Ancient DNA suggests Vikings may have been plagued by smallpox
Viral genetic material in human remains pushes infections back to the 600s
Some Vikings may have died from now-extinct strains of one of humankind’s deadliest pathogens: smallpox.
Researchers collected DNA from viruses in the remains of northern Europeans living during the Viking Age, some of whom were likely Vikings themselves, and found that they were infected with extinct but related versions of the variola virus that causes smallpox, the team reports in the July 24 Science. The new finding pushes back the proven record of smallpox infecting people by almost 1,000 years, to the year 603.
Researchers had previously discovered ancient traces of variola virus DNA in a mummy from the mid-1600s, which put the common origin of modern strains in the 16th or 17th century (SN: 12/8/16).
It is still uncertain when the virus that causes smallpox first began to infect people. The disease is estimated to have killed as many as 500 million people and is the only human pathogen to have been eradicated globally.
Written records from more than 3,000 years ago have documented smallpox-like symptoms, and scientists have identified possible smallpox skin lesions on mummified remains. But it’s difficult to prove that the smallpox virus was the cause.
“This is really exciting work,” says Ana Duggan, an evolutionary geneticist at McMaster University in Hamilton, Canada, who was not involved in the study. “Our understanding of this historical and devastating disease just got a lot wider. We are uncovering [variola virus] diversity that was unknown and unappreciated until right now.”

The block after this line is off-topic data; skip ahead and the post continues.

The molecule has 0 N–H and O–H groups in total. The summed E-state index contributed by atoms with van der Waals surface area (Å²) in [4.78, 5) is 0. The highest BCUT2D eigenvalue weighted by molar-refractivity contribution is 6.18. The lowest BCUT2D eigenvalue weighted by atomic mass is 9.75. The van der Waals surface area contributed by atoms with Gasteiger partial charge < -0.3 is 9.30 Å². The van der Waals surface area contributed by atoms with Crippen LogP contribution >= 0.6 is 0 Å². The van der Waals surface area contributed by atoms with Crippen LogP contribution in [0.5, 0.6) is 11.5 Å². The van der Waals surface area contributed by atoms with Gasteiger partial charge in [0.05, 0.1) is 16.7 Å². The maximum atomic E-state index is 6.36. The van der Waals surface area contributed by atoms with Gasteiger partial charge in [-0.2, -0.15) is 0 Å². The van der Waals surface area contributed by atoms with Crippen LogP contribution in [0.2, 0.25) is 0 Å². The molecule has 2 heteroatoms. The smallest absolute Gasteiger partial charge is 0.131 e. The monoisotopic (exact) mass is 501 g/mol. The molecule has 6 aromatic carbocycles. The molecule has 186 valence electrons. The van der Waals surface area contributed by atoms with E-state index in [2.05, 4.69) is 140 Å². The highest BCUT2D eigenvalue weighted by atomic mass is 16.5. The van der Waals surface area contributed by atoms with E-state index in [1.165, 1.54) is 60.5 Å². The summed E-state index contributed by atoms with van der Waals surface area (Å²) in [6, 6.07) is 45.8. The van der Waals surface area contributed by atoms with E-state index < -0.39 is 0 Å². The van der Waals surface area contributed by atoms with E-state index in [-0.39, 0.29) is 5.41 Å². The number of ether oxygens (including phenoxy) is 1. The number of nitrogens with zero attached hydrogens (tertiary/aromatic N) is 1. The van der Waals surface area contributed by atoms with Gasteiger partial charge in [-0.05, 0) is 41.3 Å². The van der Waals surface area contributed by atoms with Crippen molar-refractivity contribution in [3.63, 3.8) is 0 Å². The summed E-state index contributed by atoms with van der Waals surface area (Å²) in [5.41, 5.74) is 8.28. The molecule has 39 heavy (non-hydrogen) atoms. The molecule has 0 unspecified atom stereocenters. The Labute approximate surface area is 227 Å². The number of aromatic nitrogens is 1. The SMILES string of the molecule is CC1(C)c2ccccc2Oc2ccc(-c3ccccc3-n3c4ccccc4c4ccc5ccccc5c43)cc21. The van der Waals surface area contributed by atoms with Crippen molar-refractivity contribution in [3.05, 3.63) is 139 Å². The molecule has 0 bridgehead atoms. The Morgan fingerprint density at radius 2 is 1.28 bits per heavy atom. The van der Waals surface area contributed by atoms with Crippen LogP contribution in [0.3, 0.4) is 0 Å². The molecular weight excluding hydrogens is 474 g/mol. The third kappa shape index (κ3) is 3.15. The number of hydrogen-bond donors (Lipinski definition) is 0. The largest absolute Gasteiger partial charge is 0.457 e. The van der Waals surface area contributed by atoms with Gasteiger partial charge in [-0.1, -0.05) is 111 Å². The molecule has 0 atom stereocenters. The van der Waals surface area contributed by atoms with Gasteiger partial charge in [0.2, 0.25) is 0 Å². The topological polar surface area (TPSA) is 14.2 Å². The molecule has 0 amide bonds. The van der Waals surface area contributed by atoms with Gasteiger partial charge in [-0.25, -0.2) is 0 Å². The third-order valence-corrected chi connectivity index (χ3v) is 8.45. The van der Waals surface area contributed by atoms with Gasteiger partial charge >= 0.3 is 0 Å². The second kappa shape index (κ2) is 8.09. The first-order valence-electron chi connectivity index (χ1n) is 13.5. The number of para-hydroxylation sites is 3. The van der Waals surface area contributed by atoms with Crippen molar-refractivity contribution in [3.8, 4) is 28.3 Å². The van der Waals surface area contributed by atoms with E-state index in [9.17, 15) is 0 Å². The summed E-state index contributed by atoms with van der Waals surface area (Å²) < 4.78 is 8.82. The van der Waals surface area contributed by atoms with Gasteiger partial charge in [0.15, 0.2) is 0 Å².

Martin Sikora, a computational biologist at the University of Copenhagen, and his colleagues isolated viral DNA from the teeth and bones of 1,867 humans who lived approximately 31,000 to 150 years ago. Of those people, 13 had remnants from the variola virus. Eleven remains belonged to people — including some thought to be Vikings — who had lived in northern Europe, western Russia and the United Kingdom during the Viking Age more than 1,000 years ago. Two others lived in western Russia during the 19th century and were infected with variola virus strains closely related to modern versions.
The team reconstructed nearly complete genetic blueprints of four of the 11 ancient viruses, which reveal that the Viking-era strains belong to a now-extinct group of variola viruses. During that period, smallpox may have been widespread throughout Europe and could have caused serious disease, Sikora says. It’s also possible that if Vikings were infected, they may have spread the disease as they traveled.
Though the ancient variola viruses are now gone, remnants of their DNA help uncover humans’ extensive relationships with pathogens. “These kinds of pandemics have been part of our history,” Sikora says. “What we see today is only the tip of the iceberg of what was around.”